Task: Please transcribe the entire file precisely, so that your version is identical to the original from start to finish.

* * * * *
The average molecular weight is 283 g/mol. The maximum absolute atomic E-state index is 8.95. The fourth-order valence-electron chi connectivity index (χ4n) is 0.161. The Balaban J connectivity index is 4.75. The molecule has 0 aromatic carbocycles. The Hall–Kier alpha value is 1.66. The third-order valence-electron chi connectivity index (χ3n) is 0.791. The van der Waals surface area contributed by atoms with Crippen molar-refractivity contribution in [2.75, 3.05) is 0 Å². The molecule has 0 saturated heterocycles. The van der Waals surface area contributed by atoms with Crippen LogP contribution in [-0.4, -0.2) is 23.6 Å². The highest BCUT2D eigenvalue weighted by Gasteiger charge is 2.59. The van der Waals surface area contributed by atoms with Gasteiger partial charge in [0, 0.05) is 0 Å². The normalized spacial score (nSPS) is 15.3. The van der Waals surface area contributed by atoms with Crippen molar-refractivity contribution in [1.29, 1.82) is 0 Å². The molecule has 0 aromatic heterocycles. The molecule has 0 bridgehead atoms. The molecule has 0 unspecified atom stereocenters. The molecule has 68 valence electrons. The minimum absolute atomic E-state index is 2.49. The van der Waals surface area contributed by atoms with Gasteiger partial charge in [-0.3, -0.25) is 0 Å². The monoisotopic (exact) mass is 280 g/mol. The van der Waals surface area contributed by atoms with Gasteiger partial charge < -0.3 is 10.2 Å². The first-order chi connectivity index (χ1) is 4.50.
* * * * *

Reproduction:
The average molecular weight is 283 g/mol. The maximum absolute atomic E-state index is 8.95. The fourth-order valence-electron chi connectivity index (χ4n) is 0.161. The Balaban J connectivity index is 4.75. The molecule has 0 aromatic carbocycles. The Hall–Kier alpha value is 1.66. The third-order valence-electron chi connectivity index (χ3n) is 0.791. The van der Waals surface area contributed by atoms with Crippen molar-refractivity contribution in [2.75, 3.05) is 0 Å². The molecule has 0 saturated heterocycles. The van der Waals surface area contributed by atoms with Crippen LogP contribution in [-0.4, -0.2) is 23.6 Å². The highest BCUT2D eigenvalue weighted by Gasteiger charge is 2.59. The van der Waals surface area contributed by atoms with Gasteiger partial charge in [0, 0.05) is 0 Å². The normalized spacial score (nSPS) is 15.3. The van der Waals surface area contributed by atoms with Crippen molar-refractivity contribution in [1.29, 1.82) is 0 Å². The molecule has 0 aromatic heterocycles. The molecule has 0 bridgehead atoms. The molecule has 0 unspecified atom stereocenters. The molecule has 68 valence electrons. The minimum absolute atomic E-state index is 2.49. The van der Waals surface area contributed by atoms with Gasteiger partial charge in [-0.3, -0.25) is 0 Å². The monoisotopic (exact) mass is 280 g/mol. The van der Waals surface area contributed by atoms with Gasteiger partial charge < -0.3 is 10.2 Å². The first-order chi connectivity index (χ1) is 4.50.